Fourteen years, seven albums later, the always ambitious trio returns with their most indulgent release yet, 23. Somehow, the band has criminally managed to fall under the radar throughout their career, but now it seems they’ve managed to come out on top. This is easily their most accessible record, finally capturing the long-overdue attention of the masses. It’s one of those albums that seems to get better with each listen, rich in texture and substance. It possesses the necessary simplicity for a more superficial casual listening as well as the depth and complexity of a cerebral headphone masterpiece. Any way you slice it, 23 is most definitely meant to be listened to at high volume, bringing attention to all of its intricate subtleties.

Ever since their fateful meeting at a New York City restaurant in ‘93, Japanese born Kazu Makino, and Italian twin brothers, Amedeo and Simone Pace, have been making some of the most profoundly innovative music around. They constantly strive to reinvent themselves and continue to venture into unchartered territories. Their dynamic aesthetic from album to album may seem calculated, but “everything happens naturally,” says Amedeo. “There’s a moment when it’s kind of out of our control. It’s more about what the songs need and it’s not like we meditate on what direction we want to go into and how we want to change the sound. We follow our instincts. A lot has to do with how the song adapts to the instruments and vice versa.” As distinctive as their latest release may be, what they do consistently maintain from Misery Is a Butterfly and previous records is their emotionally-wrenching quality. “Our goal has always been to make the best album ever,” reflects Pace. “To just capture the song the right way and create a strong feeling throughout the record,” he adds.

As many may already know, tuning your ear to any Blonde Redhead album is a deeply personal and introspective experience, simultaneously reflecting both a melancholic and rejuvenating tone. Deciding to self-produce 23 made for both a challenging yet rewarding outcome. “On this album we went a little bit beyond the other albums as far as creating atmosphere by using different keyboards and stuff we wanted to try. We just went ahead and put stuff down, see how it goes and not worry about anything like whether we might use it or not.” The band also feels this album was more experimental than their previous, especially with the arrangements and vocals. Amedeo has a large vocal presence, which provides a striking contrast to Kazu‘s haunting melodies. “What was great about it this time is that I did my vocals by myself in a room with Pro Tools, which I had never done before. I have always had to work with an engineer. It was hard for me to open up when somebody else was there. But being alone just gives you a whole different perspective,” says Amedeo.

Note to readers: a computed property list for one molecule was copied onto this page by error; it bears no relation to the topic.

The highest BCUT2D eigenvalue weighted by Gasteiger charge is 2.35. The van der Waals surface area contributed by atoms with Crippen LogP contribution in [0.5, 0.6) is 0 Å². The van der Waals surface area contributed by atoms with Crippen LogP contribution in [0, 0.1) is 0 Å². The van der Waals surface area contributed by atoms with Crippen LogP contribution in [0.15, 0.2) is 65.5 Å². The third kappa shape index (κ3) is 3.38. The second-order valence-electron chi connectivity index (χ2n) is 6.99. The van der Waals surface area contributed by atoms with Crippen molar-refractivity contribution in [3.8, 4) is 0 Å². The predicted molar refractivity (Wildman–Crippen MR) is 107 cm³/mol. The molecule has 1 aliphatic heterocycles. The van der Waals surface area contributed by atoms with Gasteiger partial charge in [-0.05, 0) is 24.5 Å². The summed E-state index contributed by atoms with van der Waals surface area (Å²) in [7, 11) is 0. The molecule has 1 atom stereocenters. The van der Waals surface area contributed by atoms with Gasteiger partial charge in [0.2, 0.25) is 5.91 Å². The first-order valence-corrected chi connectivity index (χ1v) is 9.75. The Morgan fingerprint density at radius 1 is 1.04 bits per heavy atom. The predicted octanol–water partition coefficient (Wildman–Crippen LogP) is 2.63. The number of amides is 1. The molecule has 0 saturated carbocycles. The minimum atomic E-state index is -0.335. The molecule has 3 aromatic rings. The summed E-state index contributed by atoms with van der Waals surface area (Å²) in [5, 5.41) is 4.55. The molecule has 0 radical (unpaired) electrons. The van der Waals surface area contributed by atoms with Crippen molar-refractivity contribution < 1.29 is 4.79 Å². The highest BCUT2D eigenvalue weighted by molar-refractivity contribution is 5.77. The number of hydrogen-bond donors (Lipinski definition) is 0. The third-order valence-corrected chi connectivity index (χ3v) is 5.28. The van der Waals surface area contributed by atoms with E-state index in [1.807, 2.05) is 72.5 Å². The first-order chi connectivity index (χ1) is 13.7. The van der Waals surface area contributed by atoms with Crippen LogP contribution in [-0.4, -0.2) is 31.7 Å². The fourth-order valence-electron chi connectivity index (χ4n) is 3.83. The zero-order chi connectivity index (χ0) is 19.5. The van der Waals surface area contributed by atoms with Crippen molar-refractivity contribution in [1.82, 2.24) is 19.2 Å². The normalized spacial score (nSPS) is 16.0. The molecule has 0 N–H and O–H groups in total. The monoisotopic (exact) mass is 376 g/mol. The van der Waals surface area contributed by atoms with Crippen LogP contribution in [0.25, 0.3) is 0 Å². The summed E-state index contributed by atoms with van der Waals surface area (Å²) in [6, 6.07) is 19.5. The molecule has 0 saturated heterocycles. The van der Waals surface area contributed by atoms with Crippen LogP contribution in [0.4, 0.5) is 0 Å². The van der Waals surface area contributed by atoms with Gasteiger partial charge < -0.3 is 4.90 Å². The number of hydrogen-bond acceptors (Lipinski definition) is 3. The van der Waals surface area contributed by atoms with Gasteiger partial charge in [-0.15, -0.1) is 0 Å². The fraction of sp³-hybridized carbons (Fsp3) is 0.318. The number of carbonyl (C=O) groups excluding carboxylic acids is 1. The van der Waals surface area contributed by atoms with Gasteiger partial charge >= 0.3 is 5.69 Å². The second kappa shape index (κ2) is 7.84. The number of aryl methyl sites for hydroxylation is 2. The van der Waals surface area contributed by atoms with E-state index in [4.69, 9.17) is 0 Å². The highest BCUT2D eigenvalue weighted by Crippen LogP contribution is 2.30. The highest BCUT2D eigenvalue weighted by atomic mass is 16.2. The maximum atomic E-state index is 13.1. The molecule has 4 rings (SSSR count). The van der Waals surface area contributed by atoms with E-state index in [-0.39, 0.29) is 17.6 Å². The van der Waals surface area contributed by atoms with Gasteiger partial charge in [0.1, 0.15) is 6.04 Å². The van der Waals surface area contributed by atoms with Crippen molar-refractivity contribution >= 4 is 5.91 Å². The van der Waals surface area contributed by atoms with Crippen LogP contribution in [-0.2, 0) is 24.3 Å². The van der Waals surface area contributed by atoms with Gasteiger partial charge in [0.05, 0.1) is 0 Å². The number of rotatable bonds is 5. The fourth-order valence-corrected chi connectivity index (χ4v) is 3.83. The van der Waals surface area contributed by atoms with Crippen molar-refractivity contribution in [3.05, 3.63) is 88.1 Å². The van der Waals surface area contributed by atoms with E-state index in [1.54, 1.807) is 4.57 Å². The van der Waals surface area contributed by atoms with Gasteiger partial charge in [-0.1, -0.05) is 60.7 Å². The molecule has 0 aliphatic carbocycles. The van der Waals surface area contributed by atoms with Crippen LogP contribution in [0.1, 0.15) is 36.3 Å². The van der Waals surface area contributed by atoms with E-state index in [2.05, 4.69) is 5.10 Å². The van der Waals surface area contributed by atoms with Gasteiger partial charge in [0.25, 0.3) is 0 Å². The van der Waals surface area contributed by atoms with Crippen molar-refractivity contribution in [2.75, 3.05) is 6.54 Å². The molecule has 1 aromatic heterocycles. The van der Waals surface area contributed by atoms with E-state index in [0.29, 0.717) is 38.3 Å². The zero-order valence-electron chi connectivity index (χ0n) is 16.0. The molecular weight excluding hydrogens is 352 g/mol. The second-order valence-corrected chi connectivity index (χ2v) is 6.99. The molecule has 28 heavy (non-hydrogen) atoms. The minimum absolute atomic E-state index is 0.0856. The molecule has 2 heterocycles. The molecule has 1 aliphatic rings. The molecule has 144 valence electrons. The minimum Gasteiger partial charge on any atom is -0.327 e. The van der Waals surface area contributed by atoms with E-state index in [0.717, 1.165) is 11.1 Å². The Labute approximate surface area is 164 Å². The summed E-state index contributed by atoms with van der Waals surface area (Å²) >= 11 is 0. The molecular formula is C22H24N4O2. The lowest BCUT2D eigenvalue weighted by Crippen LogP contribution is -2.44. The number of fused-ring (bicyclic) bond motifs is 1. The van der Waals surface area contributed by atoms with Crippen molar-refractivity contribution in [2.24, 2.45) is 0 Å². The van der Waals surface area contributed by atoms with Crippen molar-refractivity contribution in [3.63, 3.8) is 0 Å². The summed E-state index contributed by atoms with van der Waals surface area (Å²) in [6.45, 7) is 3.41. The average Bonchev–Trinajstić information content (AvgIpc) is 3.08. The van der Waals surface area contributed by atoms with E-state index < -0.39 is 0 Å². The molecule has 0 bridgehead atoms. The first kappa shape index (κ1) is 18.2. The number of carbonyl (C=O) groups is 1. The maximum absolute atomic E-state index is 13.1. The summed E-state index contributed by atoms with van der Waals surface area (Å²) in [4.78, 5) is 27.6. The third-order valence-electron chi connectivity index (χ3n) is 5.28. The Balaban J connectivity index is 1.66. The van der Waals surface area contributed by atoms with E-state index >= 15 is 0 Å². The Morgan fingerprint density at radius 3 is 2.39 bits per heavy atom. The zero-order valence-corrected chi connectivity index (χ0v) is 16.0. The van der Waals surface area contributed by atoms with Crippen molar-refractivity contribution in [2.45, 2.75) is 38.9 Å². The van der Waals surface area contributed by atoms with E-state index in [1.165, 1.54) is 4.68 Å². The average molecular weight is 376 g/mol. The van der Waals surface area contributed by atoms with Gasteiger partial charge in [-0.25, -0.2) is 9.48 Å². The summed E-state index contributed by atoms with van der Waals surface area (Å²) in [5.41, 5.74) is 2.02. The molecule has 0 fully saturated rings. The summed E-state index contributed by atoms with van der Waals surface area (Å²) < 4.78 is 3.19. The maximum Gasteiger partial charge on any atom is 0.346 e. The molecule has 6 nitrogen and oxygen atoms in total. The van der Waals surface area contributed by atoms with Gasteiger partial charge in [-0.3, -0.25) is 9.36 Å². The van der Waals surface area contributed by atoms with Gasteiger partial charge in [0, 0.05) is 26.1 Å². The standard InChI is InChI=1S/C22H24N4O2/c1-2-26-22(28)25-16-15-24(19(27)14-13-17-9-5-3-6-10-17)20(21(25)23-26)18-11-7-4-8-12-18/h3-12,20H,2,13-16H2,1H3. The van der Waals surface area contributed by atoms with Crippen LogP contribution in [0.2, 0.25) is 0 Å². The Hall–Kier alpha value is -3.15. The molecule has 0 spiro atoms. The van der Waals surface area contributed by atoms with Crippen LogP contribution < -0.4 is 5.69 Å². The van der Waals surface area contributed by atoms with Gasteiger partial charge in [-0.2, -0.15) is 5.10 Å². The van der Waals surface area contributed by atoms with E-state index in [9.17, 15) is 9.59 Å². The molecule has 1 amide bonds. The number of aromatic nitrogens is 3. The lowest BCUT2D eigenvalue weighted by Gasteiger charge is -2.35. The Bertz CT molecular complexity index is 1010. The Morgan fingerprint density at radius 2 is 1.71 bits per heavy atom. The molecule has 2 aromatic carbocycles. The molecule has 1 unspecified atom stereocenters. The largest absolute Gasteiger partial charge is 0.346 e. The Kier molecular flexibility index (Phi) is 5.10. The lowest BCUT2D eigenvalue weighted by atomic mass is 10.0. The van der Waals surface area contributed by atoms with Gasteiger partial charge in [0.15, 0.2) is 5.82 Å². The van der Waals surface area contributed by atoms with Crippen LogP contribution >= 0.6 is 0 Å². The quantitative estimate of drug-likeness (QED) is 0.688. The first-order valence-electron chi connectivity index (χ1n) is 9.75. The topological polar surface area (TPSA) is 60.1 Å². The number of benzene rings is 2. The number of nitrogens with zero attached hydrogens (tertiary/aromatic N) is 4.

With their natural flair for creating cinematic pop-noir soundscapes, scoring a film seems like an ideal next step, following in the footsteps of one of their major inspirations, Ennio Morricone. “I often think that it would be amazing for us to write a movie soundtrack. I hope it happens one day,” Amedeo declares. “I always think that maybe I should just do an album that’s a soundtrack and call it Soundtrack. And maybe someone will use it for a movie.” Any takers?
–Clint Stewart